5 Different Types of Broadband Connections

The term ‘broadband connection’ actually refers to a whole class of connection types having something in common. According to Broadband.gov, wide bandwidth used for the purpose of data transmission, whereas its less capable cousin is baseband data transmission, which transports data across a single channel.

The various types of broadband connections are outlined below, with a comparison of relative speeds, costs, and levels of reliability. In all cases, transmission speeds are generalized because there are always factors influencing speed. Costs of broadband connections are also relative and subject to regional influences – for instance, broadband costs in the US are far greater than in Britain or Korea, and broadband costs in Los Angeles, CA are considerably higher than Chattanooga, TN.

Digital Subscriber Line (DSL)

According to the FCC, DSL is a technology that uses copper telephone lines and its actual transmission speed can be as high as 5 to 10 megabytes-per-second (mbps), but will be at least 500 kilobytes-per-second (kbps). Since this technology relies on a wire line, speed is often subject to one’s proximity to a telephone company facility. According to Astound, an ISP in San Francisco, DSL connection costs are similar to cable modem costs, but will vary from city to city, depending on the service provider, and since it is wireline technology DSL is very reliable.


Cable Modem

Cable modems are usually external devices that have two connections, one being to your computer, of course, while the other connects to your cable outlet. This connection type is capable of transmitting data at 1.5 mbps or more, and it can be used by any cable subscriber who turns on their computer. Cable modem costs are comparable to DSL, with respect to location and provider, and it is likewise reliable because it is carried over-wire.


This is one of the newer technologies in broadband, and it converts electrical signals carrying data into light, which is then sent through glass fibers in a cable that are roughly the diameter of a human hair. This kind of transmission is capable of far greater speed than DSL or cable modems, typically transmitting at tens or even hundreds of mbps. Fiber costs are generally more expensive than DSL or cable modems, because they achieve greater transmission speeds, and because in all cases they are being carried over relatively new fiber optic lines. This newer cable line makes fiber optic one of the most reliable connection types.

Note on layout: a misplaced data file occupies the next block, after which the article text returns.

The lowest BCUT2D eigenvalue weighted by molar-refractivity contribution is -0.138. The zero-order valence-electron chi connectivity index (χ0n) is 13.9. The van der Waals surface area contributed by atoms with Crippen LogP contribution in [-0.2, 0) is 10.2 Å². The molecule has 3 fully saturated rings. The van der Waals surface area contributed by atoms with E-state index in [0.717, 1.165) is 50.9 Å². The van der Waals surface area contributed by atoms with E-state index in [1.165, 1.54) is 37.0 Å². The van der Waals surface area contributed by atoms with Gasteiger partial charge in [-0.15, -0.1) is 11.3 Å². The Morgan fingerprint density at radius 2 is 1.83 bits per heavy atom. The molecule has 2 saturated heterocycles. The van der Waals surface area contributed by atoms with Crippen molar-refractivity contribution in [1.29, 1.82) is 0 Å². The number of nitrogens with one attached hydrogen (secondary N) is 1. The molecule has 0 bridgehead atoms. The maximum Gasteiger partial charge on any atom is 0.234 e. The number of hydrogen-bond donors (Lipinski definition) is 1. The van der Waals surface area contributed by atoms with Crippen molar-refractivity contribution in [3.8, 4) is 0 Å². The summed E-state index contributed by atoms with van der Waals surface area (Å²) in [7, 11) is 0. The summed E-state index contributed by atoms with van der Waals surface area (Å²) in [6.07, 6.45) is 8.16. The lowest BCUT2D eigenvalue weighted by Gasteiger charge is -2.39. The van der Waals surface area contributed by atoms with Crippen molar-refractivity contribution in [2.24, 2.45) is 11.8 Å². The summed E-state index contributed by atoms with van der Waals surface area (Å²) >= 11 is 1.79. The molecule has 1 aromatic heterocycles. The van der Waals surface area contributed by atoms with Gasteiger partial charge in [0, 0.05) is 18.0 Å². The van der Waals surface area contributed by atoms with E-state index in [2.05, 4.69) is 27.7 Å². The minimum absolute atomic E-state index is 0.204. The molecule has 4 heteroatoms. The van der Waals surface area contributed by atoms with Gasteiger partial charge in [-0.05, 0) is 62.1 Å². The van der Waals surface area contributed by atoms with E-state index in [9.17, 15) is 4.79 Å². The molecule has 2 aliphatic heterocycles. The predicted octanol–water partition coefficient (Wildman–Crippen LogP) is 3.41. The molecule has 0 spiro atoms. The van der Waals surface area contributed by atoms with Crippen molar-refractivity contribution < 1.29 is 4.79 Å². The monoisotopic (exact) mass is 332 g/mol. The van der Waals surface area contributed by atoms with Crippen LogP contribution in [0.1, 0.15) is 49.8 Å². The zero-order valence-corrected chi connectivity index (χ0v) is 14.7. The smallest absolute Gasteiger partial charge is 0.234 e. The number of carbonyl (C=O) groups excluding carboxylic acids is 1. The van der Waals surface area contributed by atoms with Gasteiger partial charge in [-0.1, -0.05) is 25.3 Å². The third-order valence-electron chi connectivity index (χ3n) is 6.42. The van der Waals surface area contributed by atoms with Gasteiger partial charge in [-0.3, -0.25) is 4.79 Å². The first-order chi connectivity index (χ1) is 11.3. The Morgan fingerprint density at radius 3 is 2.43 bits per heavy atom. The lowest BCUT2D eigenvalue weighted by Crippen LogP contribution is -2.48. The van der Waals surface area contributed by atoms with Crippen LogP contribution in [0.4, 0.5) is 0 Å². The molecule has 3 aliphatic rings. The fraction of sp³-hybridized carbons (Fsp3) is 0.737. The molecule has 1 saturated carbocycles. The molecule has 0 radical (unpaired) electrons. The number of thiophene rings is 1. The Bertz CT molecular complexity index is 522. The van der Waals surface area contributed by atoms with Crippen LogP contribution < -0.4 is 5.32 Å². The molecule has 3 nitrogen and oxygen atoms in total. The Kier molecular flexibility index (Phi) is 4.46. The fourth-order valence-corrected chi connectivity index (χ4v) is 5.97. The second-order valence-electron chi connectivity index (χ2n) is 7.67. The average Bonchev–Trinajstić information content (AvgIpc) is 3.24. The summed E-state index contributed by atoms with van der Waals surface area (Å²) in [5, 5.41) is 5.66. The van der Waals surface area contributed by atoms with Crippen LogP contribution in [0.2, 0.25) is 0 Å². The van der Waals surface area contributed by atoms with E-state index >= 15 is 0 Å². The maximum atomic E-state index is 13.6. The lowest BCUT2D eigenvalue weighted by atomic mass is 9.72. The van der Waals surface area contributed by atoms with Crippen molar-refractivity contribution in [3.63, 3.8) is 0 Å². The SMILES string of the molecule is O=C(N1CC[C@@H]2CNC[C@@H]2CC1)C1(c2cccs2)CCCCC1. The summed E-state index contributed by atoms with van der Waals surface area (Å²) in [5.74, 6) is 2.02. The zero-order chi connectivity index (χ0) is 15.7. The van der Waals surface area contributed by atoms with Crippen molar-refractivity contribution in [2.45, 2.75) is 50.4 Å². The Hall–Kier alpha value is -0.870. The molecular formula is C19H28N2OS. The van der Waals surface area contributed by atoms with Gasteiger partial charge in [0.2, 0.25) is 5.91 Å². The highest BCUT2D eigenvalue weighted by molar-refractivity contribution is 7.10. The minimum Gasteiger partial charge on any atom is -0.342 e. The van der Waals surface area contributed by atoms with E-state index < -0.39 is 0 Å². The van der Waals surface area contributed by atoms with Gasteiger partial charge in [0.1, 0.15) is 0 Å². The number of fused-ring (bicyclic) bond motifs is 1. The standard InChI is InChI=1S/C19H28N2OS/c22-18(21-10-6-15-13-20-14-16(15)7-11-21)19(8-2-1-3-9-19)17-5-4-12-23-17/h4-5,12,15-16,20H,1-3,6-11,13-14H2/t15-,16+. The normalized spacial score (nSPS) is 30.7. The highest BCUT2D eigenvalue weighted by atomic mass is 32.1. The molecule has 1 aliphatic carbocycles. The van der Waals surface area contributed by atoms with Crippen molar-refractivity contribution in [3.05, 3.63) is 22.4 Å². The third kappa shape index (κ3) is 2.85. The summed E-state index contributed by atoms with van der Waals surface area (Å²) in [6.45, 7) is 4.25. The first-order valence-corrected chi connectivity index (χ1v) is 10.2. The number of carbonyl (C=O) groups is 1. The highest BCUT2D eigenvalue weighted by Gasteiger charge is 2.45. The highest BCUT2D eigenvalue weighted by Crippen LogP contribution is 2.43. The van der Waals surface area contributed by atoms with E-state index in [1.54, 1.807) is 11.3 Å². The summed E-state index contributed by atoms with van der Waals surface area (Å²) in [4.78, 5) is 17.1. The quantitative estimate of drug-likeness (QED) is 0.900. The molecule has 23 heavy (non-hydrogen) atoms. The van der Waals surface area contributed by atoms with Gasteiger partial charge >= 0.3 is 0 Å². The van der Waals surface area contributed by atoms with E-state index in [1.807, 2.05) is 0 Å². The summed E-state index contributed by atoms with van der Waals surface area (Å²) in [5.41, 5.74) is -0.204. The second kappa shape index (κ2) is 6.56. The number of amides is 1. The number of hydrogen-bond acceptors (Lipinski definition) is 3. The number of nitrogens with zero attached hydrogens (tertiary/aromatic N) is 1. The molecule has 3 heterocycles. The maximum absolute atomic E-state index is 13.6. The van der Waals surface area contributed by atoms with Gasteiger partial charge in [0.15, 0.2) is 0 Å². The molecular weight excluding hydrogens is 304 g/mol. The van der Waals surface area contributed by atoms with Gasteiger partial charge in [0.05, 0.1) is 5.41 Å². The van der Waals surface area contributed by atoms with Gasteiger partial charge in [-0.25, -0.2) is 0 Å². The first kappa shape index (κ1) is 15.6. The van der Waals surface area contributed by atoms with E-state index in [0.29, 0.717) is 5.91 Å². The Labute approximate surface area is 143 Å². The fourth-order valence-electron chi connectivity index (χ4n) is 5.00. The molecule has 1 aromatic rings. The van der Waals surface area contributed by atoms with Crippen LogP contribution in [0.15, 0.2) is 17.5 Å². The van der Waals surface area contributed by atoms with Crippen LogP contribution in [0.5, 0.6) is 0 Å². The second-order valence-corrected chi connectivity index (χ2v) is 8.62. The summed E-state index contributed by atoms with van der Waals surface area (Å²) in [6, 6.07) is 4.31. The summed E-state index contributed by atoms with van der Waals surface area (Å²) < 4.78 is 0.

Wireless broadband connections make use of radio links between a customer’s site and the site where your Internet service provider operates, and can be either mobile or fixed-location in nature. An outside antenna is necessary to provide the needed connection, and in action it has transmission speeds comparable to cable and DSL. The cost of wireless broadband is greater than some of the other technologies, and that has inhibited its popularity. Wireless connections are not quite as reliable, being subject to atmospheric interference.


This kind of technology is very handy for providing service to areas where the other forms of broadband connection are simply not available, generally in remote or rural areas. According to Marguerite Reardon at CNET, data transmission requires line-of-sight with the satellite, and transmission speeds are generally not as good as cable or modem, but are better than dial-up connections. Like wireless, satellite broadband connections are a little pricier than their counterparts. Satellite connections are also less reliable, since they require line-of-sight.

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